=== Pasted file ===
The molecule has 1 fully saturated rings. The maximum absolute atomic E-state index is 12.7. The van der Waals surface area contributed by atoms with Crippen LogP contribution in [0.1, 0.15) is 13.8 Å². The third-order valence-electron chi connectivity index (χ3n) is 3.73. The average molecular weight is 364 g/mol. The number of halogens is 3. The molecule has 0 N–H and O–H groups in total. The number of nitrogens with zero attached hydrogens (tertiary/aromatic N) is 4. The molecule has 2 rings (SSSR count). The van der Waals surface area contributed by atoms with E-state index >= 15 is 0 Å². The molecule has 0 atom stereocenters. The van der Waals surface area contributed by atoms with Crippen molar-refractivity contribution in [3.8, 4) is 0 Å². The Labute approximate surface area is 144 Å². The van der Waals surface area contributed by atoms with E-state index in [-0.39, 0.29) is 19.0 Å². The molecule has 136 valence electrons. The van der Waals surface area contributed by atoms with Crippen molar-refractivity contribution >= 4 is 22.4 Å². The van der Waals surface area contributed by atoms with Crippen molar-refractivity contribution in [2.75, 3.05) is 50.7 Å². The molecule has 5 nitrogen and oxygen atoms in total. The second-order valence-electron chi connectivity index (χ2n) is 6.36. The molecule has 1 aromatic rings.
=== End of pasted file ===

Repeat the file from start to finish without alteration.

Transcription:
The molecule has 1 fully saturated rings. The maximum absolute atomic E-state index is 12.7. The van der Waals surface area contributed by atoms with Crippen LogP contribution in [0.1, 0.15) is 13.8 Å². The third-order valence-electron chi connectivity index (χ3n) is 3.73. The average molecular weight is 364 g/mol. The number of halogens is 3. The molecule has 0 N–H and O–H groups in total. The number of nitrogens with zero attached hydrogens (tertiary/aromatic N) is 4. The molecule has 2 rings (SSSR count). The van der Waals surface area contributed by atoms with E-state index >= 15 is 0 Å². The molecule has 0 atom stereocenters. The van der Waals surface area contributed by atoms with Crippen molar-refractivity contribution in [3.8, 4) is 0 Å². The Labute approximate surface area is 144 Å². The van der Waals surface area contributed by atoms with E-state index in [-0.39, 0.29) is 19.0 Å². The molecule has 136 valence electrons. The van der Waals surface area contributed by atoms with Crippen molar-refractivity contribution >= 4 is 22.4 Å². The van der Waals surface area contributed by atoms with Crippen molar-refractivity contribution in [2.75, 3.05) is 50.7 Å². The molecule has 5 nitrogen and oxygen atoms in total. The second-order valence-electron chi connectivity index (χ2n) is 6.36. The molecule has 1 aromatic rings.